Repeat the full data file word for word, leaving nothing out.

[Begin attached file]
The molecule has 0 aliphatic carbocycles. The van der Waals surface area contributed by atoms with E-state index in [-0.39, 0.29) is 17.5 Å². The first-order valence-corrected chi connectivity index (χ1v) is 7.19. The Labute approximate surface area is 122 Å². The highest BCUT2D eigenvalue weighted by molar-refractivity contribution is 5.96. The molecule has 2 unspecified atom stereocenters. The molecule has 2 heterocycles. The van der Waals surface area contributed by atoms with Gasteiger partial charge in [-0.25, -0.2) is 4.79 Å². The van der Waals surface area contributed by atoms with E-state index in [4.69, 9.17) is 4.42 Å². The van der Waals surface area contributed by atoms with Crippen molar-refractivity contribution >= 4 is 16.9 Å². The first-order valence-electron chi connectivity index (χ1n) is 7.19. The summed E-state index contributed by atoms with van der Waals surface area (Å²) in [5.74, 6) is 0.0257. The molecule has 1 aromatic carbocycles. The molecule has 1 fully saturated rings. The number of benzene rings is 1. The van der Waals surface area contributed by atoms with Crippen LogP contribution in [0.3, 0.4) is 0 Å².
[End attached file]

The molecule has 0 aliphatic carbocycles. The van der Waals surface area contributed by atoms with E-state index in [-0.39, 0.29) is 17.5 Å². The first-order valence-corrected chi connectivity index (χ1v) is 7.19. The Labute approximate surface area is 122 Å². The highest BCUT2D eigenvalue weighted by molar-refractivity contribution is 5.96. The molecule has 2 unspecified atom stereocenters. The molecule has 2 heterocycles. The van der Waals surface area contributed by atoms with Gasteiger partial charge in [-0.25, -0.2) is 4.79 Å². The van der Waals surface area contributed by atoms with E-state index in [4.69, 9.17) is 4.42 Å². The van der Waals surface area contributed by atoms with Crippen molar-refractivity contribution >= 4 is 16.9 Å². The first-order valence-electron chi connectivity index (χ1n) is 7.19. The summed E-state index contributed by atoms with van der Waals surface area (Å²) in [5.74, 6) is 0.0257. The molecule has 1 aromatic carbocycles. The molecule has 1 fully saturated rings. The number of benzene rings is 1. The van der Waals surface area contributed by atoms with Crippen LogP contribution in [0.3, 0.4) is 0 Å².